Dude. This has been A Year.
Exactly one year ago, I was packing up for my summer job, preparing to leave my new wife for my fourth summer away from her, once again sad that I hadn’t ever celebrated my birthday with her. I was living in Chicago, and miserable with my 3-5 hour a day commute. I had wrapped up the season for a theatre I was realizing wasn’t going to advance my career goals. I was considered “obsese” by the BMI’s standards. I was a prickly, negative person, gripped tightly in the talons of depression, and it was a struggle to want to go out and do anything fun with my wife before I left town. Every day was a challenge, and I was beginning to wonder if this was what it was going to be like to live the rest of my life.
One year ago in May 2015, cuddling with my daughter DoomKitty, who I lost in the divorce
Wow. Looking back on this person, she looks like a stranger. Some distant memory, partially obscured behind a fog. Looking through my Facebook photos from around this time last year, it’s a little heartbreaking. Dull eyes and a forced smile.
Just now, here’s what a legitimately happy Amanda looks like
Today, here I am, packing once again for my summer job. I am divorced from my wife of only a year, and am thrilled to get to celebrate my 30th birthday soon with dear friends I have gotten to know over the past seven years. I now call Delaware my home, halfway across the country and a world of difference. I live ten minutes away from work, and even on its most hellacious of days, my commute is a breeze. I now work for a company that values me as an artist and an individual and is striving to give me the tools I need to become a whole and healthy person. I have lost 45 pounds. And I have shaken off the paralyzing heavy blanket of my depression.
Over the past few months, I have begun to finally discover myself as a healthy adult. I realized that this is the first time in my life that I have not had overwhelming responsibilities to another entity, be it college, grad school, or my ex-wife. I am alone, wholly autonomous, learning who I am without the constraints of first being a “student” or “life partner.”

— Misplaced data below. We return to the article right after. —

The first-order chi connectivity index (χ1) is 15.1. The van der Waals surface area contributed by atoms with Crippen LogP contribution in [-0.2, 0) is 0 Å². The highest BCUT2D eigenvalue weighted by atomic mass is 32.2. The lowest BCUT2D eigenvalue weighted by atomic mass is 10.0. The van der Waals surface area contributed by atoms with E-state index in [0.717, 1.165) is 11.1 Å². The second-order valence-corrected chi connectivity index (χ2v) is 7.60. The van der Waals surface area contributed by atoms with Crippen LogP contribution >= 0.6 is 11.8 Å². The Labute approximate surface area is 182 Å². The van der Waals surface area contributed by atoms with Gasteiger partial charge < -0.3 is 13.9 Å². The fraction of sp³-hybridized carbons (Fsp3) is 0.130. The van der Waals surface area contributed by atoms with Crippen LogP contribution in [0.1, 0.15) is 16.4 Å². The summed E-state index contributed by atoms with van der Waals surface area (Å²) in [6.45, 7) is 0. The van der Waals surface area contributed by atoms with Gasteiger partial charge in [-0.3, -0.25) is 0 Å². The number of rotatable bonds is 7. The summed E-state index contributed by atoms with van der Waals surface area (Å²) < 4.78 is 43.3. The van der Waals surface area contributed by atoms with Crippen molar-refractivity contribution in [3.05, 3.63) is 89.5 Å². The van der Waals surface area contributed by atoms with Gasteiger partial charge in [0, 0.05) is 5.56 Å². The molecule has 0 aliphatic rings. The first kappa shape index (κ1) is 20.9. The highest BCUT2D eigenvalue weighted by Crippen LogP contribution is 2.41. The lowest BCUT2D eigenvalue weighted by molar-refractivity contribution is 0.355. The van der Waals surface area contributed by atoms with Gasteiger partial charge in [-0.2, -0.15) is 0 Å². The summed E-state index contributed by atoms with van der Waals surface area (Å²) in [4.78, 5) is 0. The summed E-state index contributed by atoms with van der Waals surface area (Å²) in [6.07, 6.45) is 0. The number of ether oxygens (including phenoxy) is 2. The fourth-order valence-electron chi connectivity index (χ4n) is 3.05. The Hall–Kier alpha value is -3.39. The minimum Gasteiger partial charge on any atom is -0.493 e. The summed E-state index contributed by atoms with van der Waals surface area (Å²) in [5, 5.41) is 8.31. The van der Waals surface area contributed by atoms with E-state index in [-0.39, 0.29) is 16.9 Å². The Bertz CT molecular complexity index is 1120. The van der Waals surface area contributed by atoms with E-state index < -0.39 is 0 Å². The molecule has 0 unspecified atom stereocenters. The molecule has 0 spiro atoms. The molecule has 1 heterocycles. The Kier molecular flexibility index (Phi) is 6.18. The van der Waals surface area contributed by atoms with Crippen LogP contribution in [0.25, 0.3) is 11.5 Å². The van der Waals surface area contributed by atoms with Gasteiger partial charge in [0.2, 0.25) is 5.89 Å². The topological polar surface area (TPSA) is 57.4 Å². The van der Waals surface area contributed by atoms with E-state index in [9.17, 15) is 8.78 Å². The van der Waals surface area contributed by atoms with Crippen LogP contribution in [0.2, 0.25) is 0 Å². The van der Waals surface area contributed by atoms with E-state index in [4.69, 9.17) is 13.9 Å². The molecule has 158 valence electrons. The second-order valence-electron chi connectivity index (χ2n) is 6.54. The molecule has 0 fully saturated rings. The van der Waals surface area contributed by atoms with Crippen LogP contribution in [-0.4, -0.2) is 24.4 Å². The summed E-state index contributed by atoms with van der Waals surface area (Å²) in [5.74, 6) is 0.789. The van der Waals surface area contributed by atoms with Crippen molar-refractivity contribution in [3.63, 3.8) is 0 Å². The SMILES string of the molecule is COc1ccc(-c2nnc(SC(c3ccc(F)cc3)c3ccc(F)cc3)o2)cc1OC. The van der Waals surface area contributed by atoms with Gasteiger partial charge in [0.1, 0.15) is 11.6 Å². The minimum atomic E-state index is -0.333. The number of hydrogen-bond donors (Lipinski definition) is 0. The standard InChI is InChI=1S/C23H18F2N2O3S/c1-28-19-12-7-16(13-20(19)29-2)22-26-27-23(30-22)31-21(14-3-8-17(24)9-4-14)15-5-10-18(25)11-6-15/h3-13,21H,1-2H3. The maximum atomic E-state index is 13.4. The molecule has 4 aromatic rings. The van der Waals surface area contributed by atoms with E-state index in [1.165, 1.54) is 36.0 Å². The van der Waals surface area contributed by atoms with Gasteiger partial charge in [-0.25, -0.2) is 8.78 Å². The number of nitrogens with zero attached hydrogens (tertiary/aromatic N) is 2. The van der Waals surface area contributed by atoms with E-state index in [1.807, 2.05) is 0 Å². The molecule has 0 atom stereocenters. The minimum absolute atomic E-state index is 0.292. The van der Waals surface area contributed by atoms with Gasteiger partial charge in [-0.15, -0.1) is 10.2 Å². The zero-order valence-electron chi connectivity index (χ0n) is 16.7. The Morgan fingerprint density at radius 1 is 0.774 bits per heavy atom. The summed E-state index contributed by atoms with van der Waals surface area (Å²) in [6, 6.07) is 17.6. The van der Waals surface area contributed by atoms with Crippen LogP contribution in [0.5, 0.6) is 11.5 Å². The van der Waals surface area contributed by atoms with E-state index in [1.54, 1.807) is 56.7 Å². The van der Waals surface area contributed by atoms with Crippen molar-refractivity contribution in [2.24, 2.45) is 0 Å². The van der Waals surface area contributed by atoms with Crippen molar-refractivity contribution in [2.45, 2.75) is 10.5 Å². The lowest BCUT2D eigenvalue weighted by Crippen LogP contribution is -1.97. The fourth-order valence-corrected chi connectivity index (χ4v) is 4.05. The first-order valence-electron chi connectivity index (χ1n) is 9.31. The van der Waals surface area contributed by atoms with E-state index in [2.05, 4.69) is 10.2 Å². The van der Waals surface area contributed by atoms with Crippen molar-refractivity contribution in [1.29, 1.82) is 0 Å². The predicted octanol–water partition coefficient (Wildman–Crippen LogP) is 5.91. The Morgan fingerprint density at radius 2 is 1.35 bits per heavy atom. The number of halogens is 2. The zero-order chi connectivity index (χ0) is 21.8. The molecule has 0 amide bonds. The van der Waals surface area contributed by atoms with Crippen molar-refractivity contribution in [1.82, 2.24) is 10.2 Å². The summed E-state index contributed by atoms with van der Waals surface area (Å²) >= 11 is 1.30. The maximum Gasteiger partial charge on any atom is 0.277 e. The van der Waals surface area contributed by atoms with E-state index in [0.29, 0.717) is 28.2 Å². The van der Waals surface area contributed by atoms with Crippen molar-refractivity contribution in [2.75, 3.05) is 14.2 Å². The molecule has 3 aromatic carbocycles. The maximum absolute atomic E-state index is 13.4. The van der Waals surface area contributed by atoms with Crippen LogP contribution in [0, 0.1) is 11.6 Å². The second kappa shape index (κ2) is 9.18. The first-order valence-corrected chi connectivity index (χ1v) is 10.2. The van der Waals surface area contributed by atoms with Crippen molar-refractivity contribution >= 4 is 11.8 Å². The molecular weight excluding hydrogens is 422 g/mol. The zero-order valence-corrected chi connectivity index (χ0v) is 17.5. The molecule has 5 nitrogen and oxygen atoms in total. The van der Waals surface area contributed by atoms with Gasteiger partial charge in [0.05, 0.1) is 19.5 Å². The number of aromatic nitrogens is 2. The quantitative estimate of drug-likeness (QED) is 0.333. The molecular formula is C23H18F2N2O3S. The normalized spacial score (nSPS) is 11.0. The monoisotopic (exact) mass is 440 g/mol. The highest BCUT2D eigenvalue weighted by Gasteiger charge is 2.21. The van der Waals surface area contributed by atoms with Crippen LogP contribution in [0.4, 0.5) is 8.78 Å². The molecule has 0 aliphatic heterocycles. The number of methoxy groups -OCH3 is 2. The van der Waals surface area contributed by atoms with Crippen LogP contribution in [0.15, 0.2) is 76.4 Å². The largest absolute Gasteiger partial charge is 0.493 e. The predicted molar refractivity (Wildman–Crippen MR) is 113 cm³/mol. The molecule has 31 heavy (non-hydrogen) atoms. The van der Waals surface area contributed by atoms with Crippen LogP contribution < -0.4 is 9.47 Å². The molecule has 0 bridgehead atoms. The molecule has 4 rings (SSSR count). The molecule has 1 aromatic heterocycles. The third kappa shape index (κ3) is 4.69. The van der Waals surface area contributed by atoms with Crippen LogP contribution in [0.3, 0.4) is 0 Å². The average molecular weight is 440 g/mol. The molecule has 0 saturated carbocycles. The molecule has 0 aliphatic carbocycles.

Last summer, as I began to realize that my divorce was inevitable, my friend gave me a rabbit figurine, explaining that rabbits symbolized rebirth and change. She told me that I was headed into my Year of the Rabbit.
She was so right.
I’m turning 30 this month, and I feel like my life is only now beginning. I have sloshed out of my amniotic sac, and am looking at the world with the eyes of a newborn. I’m viewing everything as if for the first time, realizing things I never knew. I have experienced an extreme softening of self, ready to mold myself into my Most Authentic Self.
While in the dentist chair yesterday, getting (I’m ashamed to admit it) six years of plaque chipped off my teeth, I heard the song “7 Years” by Lukas Graham.
I had heard the song a couple of times before, but had never really listened to the words. It told the life’s journey of the singer, at different ages and stages in his life, and what he thinks might be to come.
When I got home, I watched the music video and read the lyrics, doing some research into the artist. I discovered Lukas Graham is actually a band from Denmark, led by a 27 year old lead singer named Lukas Graham Forchhammer. Lukas was raised in a hippie commune. I love how researching an artist’s life can give so much more depth and insight into their work.
He sings about his parents’ advice and expectations for his life, finding friends, finding a wife “to keep him from getting lonely.” He sings about friendships he has kept and of those he has lost along the way. And then, he imagines what his life may be when he is sixty years old. Will he have lots of children, and will they even visit him? He acknowledges his own father’s death at age 61, and advises “Remember life and then your life becomes a better one.”
For some reason, this sent me into a mini existential crisis. I listened to it on repeat as I walked in the gently misting rain today, having one of those weird “I feel like I’m in a music video” moments. Coupled with just coming from a workshop in which I had a major breakthrough regarding the origins of my inadequacy complex (stay tuned for a post on that), PMS, going to work to pick up my stuff on my last day of the school year, and the song itself, I stifled some pretty guttural sobs, hellbent on not ruining my mascara.
I feel like I have already lived a life. Several, actually.
I am just as unrecognizable now as opposed to who I was last year as I was in my transition from high school to college, constantly refining and unearthing new facets of my truest nature.
I feel like I’m starting over, completely fresh. It’s both terrifying and exhilarating. I’ve collected lessons from each of my hardships and triumphs, little jewels scattered in a landfill of memories. And now I’m heading forward in my life with this handful of gems, with hopes they will guide me as I set out upon this next chapter.
I am just beginning.